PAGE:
Saturday, August 2


There's been a ton of press over Katy Perry's I Kissed A Girl single. Recently, NPR and Youth Radio compiled a report of teenage reactions to the song and its cultural implications. Aside from all the, "ums," and the heavy use of, "like," it was actually an interesting report. (The song/phenomenon has its own Wikipedia page, here.) Overall, the participants in the report had positive things to say about the song, and were very forward-thinking, when it came to issues of gender and sexuality.

But I also remember another song, with a similar title (and, obviously, similar subject matter) a few years ago. A quick Wikipedia search turns up Jill Sobule (Wiki here) who had a moderate hit with her 1995 single, Kissed A Girl. Both tracks take the same approach to subject matter: girl kisses girl, fun is had (all around) and the world, somehow, manages to keep spinning.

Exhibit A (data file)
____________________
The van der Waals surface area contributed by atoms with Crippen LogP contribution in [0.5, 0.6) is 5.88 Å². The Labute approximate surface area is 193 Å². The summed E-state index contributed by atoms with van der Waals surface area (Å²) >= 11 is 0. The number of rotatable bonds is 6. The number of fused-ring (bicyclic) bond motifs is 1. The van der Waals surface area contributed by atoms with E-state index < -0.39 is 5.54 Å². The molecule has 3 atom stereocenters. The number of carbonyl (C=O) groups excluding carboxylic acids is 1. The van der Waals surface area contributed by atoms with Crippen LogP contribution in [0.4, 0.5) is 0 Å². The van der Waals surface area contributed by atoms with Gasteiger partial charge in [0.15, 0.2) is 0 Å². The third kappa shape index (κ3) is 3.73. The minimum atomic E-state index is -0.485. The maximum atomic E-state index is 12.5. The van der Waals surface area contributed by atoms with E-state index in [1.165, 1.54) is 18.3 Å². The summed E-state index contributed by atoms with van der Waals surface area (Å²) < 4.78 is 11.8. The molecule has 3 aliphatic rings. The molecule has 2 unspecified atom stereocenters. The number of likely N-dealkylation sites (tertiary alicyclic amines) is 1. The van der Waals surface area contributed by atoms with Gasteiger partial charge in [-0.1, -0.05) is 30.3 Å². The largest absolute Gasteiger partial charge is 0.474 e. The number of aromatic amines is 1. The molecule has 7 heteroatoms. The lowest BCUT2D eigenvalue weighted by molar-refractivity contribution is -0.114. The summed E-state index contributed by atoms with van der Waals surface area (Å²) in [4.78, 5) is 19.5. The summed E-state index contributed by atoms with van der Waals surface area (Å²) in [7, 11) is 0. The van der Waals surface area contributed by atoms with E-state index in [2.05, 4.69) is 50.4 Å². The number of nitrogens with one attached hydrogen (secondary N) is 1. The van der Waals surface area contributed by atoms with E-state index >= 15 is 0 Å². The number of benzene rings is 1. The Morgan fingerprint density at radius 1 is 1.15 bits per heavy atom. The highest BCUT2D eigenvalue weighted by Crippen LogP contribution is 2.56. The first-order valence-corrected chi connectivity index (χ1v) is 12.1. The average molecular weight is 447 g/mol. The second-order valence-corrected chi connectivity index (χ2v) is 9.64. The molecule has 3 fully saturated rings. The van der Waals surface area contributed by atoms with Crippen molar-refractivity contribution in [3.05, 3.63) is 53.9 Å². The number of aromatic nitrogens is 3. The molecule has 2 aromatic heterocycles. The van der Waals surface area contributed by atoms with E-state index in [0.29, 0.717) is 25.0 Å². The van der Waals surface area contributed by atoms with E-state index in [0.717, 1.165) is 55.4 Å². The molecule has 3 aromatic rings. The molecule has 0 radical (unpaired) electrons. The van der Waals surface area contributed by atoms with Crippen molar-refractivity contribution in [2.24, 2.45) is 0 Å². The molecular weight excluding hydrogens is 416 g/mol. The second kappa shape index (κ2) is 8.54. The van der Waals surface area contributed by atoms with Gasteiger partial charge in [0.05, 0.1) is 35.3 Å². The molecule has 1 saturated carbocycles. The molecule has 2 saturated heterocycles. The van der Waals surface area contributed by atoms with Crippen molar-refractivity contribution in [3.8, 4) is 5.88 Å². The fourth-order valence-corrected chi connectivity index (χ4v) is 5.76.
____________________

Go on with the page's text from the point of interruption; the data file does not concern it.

So what gives? Why is Katy Perry's track such a huge hit? Is the American public simply more lezbo-friendly, all these years later? Perhaps.

But I think it has less to do with a decline in homophobia, and the kickin' break-beat/rock beats Perry employs. It also doesn't help that straight men have a fascination with lipstick lesbianism... and Perry isn't helping matters by publicly saying she wants to make out with (underage jail-bait) Miley Cyrus. But no matter what sick, sick fantasies straight men dream up, it doesn't take away from this track's edge and impact. You go, Katy.

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